Does the IRS Really Use Private Collection Agencies?

To answer the question, yes. The Internal Revenue Service began using the services of private collection agencies (PCAs) several years ago. The IRS tasks the contracting PCAs to collect (or attempt to collect) inactive tax receivables from taxpayers. Inactive tax receivables do not cover all, or even most, tax debts. These receivables are tax debts that cannot be collected due to the IRS’s inability to find the Read More

When Can Taxpayers Rely on Professional Advice for IRS Penalty Abatement?

To begin to answer the question posed above, we must first clarify that taxpayers are typically presumed to own their own mistakes. That is especially true when taxpayers prepare their own tax returns, without the help of a CPA or other tax professional.  Let’s say you did hire an accountant to prepare your federal tax return. You’re under the impression that you provided truthful and comprehensive information. Read More

Important IRS Statutes of Limitations

For many people accused of wrongdoing, statutes of limitations are their saving grace. The highest stakes with respect to statutes of limitations involve criminal charges, but most civil actions also have limiting statutes.  A statute of limitations is the maximum amount of time allowed to start legal proceedings against a party accused of wrongdoing. The clock begins ticking on the statute of limitations Read More

How Do the Federal Sentencing Guidelines Come into Play in a Federal Criminal Case?

Despite the best efforts of the most skilled criminal defense attorney one can find, federal juries often return guilty verdicts. However, experienced legal counsel can still make a significant impact for defendants during the sentencing phase. One of the most important components of the sentencing phase in federal cases is the U.S. Federal Sentencing Guidelines. An important note before we explain more about the Read More

IRS Giving You Headaches?

A recent call to the IRS has ended in frustration for many taxpayers. The agency’s dwindling budget, compounded by the COVID-caused backlog of returns, has left few employees available to answer phone calls. Not being able to reach a human being causes significant anxiety for taxpayers whose finances are suffering due to a dispute (or even a simple misunderstanding) with the IRS.  Taxpayer Advocate Service Some Read More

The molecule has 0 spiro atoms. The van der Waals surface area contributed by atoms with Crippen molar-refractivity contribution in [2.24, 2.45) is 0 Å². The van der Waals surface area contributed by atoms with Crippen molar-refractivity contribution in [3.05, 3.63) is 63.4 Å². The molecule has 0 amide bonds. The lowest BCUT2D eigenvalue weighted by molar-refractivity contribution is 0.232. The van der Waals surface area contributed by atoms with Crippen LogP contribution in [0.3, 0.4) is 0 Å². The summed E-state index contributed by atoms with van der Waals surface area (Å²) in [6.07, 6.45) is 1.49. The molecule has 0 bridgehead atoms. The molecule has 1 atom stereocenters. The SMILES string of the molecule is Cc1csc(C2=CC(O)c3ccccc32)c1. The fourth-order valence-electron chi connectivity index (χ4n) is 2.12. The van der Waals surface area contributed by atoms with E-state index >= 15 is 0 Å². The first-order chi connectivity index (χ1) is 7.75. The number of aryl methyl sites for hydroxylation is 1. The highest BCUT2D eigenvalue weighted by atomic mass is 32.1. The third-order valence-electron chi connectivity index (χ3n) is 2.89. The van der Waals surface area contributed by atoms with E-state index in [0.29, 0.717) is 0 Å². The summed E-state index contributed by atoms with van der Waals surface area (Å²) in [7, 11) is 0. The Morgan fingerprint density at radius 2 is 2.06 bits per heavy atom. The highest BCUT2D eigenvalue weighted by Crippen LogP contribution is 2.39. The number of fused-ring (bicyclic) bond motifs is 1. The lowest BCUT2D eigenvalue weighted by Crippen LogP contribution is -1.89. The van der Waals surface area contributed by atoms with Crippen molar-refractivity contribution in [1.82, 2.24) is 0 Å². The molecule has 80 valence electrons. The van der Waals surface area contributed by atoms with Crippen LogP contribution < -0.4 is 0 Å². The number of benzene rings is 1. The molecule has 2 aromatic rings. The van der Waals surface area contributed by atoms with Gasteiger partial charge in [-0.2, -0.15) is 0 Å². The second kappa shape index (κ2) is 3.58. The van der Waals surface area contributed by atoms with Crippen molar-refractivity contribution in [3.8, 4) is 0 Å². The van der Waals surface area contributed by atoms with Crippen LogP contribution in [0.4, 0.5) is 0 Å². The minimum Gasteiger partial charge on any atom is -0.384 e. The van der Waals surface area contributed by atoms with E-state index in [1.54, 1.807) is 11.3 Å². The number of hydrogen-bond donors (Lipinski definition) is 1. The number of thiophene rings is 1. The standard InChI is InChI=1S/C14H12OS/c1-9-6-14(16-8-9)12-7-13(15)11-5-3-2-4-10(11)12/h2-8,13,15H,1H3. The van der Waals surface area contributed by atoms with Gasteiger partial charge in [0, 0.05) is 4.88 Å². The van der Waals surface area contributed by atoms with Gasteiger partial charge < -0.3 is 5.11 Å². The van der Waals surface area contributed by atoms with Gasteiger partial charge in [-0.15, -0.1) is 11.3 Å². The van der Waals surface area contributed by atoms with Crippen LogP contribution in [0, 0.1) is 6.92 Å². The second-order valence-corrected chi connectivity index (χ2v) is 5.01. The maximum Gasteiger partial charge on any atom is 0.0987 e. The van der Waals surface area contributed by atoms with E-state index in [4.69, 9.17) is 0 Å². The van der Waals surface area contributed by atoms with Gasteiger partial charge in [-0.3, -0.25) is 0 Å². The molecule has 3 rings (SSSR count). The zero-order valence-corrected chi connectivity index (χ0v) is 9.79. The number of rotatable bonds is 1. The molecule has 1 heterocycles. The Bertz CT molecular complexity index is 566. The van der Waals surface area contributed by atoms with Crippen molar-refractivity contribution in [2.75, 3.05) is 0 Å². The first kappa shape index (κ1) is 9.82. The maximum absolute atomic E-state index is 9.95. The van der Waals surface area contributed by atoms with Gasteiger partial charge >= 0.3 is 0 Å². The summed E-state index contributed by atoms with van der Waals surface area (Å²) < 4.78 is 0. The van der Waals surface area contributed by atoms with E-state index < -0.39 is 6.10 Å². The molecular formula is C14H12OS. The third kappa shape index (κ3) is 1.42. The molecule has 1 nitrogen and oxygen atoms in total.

What Makes a Valid Federal Search Warrant?

Executing search warrants—of someone’s house, car, or place of business—is a common way for police to gather evidence of an alleged crime. Staring down the business end of a search warrant is rattling and should be concerning. After all, who would want state or federal authorities walking through their home and searching every corner?  Adding to the perturbing situation is the tendency of federal agents to execute Read More

The Three Divisions of IRS Enforcement

When taxpayers hear “IRS,” they don’t think of the federal agency’s IT infrastructure, information services, and behind-the-scenes operations support. Taxpayers are primarily concerned with the IRS’ ability to collect taxes, audit their tax returns, and, in worst-case scenarios, investigate tax crimes.  The forward-facing component of the IRS is usually referred to as the enforcement division. There are numerous Read More

Audit Triggers From Schedule C Forms

The more complicated (for lack of a better term) your tax situation is, the more likely you are to be audited. For example, sole proprietors, who must fill out and submit Schedule C documents to the IRS, are more likely to be audited than someone who only has to worry about W-2s.  The Schedule C form is where sole proprietors list profit or loss from their business. A universal truth of audits is that the IRS is Read More

Who is Eligible for Innocent Spouse Relief?

Properly filing taxes can be a challenge even for seasoned financial professionals. This is especially true for business owners, those who have unusual deductions, or anyone filing joint tax returns. It is surprisingly easy for someone to do something incorrect—either accidentally or intentionally—to avoid paying taxes. In these circumstances, it is necessary to go back and pay the correct amount once the IRS Read More

Should You, or Should You Not, File an Amended Tax Return?

That seemingly simple question does not have a simple answer. First, we must make it clear that no U.S. taxpayer is required, by law, to file an amended tax return for the purpose of fixing an earlier mistake. The Internal Revenue Code, which is the set of domestic tax laws governing nearly all aspects of federal tax law, provides that taxpayers “should” file an amended return and pay any tax due if they notice an Read More